Federal deficit on track for a record this fiscal year
Government debt to exceed U.S. economy
By Stephen Dinan - The Washington Times
12:16 p.m., Monday, February 14, 2011
"...Obama‘s budget, released Monday, was conceived as a blueprint for future spending, but it also paints the bleakest picture yet of the current fiscal year, which is on track for a record federal deficit and will see the government’s overall debt surpass the size of the total U.S. economy."
"...Obama‘s budget projects that 2011 will see the biggest one-year debt jump in history, or nearly $2 trillion, to reach $15.476 trillion by Sept. 30, the end of the fiscal year. That would be 102.6 percent of GDP — the first time since World War II that dubious figure has been reached.
And the budget projects the government will run a deficit of $1.645 trillion this year, topping 2009’s previous record by more than $230 billion."
Taxpayers Still Paying For USA
Bankruptcy In 1930
Published 05 February, 2004
"The U.S. Constitution created by our founders and the 13 colonies - that original "United States of America" - no longer exists. It was replaced by the "Corporate United States" to deal with the corporate national debt."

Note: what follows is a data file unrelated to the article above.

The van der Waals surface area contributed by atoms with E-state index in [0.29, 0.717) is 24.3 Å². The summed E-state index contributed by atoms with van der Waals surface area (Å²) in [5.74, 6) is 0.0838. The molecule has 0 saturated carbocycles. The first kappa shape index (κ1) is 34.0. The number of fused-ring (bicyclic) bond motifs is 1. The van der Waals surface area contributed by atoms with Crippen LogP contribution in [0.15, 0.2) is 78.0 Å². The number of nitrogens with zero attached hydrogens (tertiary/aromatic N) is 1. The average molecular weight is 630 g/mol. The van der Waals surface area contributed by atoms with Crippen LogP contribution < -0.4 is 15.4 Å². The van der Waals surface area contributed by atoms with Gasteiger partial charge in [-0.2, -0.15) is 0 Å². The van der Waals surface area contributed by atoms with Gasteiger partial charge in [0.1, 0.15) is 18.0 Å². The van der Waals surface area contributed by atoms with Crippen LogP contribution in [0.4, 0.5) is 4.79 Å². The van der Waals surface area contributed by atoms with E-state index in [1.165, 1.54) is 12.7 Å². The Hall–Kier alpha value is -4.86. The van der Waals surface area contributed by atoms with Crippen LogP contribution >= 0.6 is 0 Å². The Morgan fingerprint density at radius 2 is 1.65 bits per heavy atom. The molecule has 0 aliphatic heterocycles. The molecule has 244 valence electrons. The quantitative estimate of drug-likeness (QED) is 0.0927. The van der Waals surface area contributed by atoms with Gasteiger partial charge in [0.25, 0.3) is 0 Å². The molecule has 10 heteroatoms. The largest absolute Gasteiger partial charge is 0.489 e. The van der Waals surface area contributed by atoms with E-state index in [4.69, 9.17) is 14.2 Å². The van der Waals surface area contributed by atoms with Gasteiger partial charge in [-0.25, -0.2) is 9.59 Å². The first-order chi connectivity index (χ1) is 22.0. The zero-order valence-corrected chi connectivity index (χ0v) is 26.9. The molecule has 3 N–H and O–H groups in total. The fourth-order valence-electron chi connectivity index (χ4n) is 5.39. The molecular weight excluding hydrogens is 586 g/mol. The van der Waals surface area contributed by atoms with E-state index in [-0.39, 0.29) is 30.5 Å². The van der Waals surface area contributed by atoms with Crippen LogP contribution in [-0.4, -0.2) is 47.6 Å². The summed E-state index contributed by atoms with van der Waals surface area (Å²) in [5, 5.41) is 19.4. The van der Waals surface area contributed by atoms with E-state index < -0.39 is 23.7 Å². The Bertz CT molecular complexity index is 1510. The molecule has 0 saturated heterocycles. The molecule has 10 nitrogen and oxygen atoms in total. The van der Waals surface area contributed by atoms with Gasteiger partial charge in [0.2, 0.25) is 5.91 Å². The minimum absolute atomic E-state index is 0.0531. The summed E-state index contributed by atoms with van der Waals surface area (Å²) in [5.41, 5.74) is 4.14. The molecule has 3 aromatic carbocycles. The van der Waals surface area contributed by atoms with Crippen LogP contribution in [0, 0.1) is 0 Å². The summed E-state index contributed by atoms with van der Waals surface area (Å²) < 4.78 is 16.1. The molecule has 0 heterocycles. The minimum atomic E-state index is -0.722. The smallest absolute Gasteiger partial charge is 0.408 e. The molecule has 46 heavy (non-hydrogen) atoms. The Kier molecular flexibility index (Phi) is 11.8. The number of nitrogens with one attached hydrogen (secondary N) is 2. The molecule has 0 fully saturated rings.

"In reality, our legal and judicial system of "Corporate America" is an illegal system imposed on the taxpayers to force them to pay off the bankruptcy debt in 1930 - a debt that will never be paid off."
Rich: Budgeting For Dummies
By Howard Rich
February 25, 2011
"..It’s no surprise that political leaders are talking a good game. Americans have finally grasped the rough outlines of their government’s looming fiscal collapse — and are demanding deep cuts in an effort to restore some semblance of sanity to the spending process."
"But glaringly inadequate spending reductions are only the beginning of the problem — far graver dangers lurk within our government’s shoddy accounting and chronic refusal to address the root causes of this impending implosion.
Consider these numbers: In 2008, the White House Office of Management and Budget projected a total three-year deficit of $334 billion for fiscal 2009-11.
These projections were made before the onset of the recession, obviously, but a year later — when America’s economic free fall was in full effect — OMB was still projecting ludicrously low deficits. In fact, two years ago OMB projected a total three-year deficit of only $302 billion for fiscal 2010-12.
The actual shortfalls for fiscal 2009 and 2010 ended up being $1.4 trillion and $1.3 trillion, respectively — the largest federal deficits since World War II. And the projected deficits for fiscal 2011 and 2012 are currently estimated at $1.6 trillion and $1.1 trillion.
Yet even these astoundingly high numbers are based on dubious fiscal forecasting. For example, the Congressional Budget Office is projecting that the government will owe $5.5 trillion in interest payments on its ballooning $14.2 trillion debt over the coming decade. But that figure represents the best-case scenario. More realistic forecasts put the 10-year interest tab closer to $7.5 trillion.